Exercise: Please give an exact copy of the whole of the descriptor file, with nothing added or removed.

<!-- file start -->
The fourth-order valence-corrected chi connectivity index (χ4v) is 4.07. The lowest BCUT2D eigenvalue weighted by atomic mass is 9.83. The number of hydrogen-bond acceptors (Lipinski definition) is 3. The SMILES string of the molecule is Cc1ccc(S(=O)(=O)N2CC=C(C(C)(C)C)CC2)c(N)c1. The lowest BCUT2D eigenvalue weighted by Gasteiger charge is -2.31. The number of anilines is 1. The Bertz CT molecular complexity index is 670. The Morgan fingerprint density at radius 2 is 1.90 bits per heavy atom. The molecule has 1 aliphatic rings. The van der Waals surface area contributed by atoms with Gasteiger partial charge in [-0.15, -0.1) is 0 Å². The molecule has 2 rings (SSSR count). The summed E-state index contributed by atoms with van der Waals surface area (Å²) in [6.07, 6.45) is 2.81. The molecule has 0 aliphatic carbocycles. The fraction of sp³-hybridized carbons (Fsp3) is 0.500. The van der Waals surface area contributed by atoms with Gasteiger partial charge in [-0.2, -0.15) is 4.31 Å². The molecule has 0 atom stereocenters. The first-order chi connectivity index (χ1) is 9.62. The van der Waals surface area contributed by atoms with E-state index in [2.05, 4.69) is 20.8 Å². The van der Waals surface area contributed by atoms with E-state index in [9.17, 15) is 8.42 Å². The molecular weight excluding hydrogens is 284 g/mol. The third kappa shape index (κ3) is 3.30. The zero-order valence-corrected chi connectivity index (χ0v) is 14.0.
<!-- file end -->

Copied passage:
The fourth-order valence-corrected chi connectivity index (χ4v) is 4.07. The lowest BCUT2D eigenvalue weighted by atomic mass is 9.83. The number of hydrogen-bond acceptors (Lipinski definition) is 3. The SMILES string of the molecule is Cc1ccc(S(=O)(=O)N2CC=C(C(C)(C)C)CC2)c(N)c1. The lowest BCUT2D eigenvalue weighted by Gasteiger charge is -2.31. The number of anilines is 1. The Bertz CT molecular complexity index is 670. The Morgan fingerprint density at radius 2 is 1.90 bits per heavy atom. The molecule has 1 aliphatic rings. The van der Waals surface area contributed by atoms with Gasteiger partial charge in [-0.15, -0.1) is 0 Å². The molecule has 2 rings (SSSR count). The summed E-state index contributed by atoms with van der Waals surface area (Å²) in [6.07, 6.45) is 2.81. The molecule has 0 aliphatic carbocycles. The fraction of sp³-hybridized carbons (Fsp3) is 0.500. The van der Waals surface area contributed by atoms with Gasteiger partial charge in [-0.2, -0.15) is 4.31 Å². The molecule has 0 atom stereocenters. The first-order chi connectivity index (χ1) is 9.62. The van der Waals surface area contributed by atoms with E-state index in [2.05, 4.69) is 20.8 Å². The van der Waals surface area contributed by atoms with E-state index in [9.17, 15) is 8.42 Å². The molecular weight excluding hydrogens is 284 g/mol. The third kappa shape index (κ3) is 3.30. The zero-order valence-corrected chi connectivity index (χ0v) is 14.0.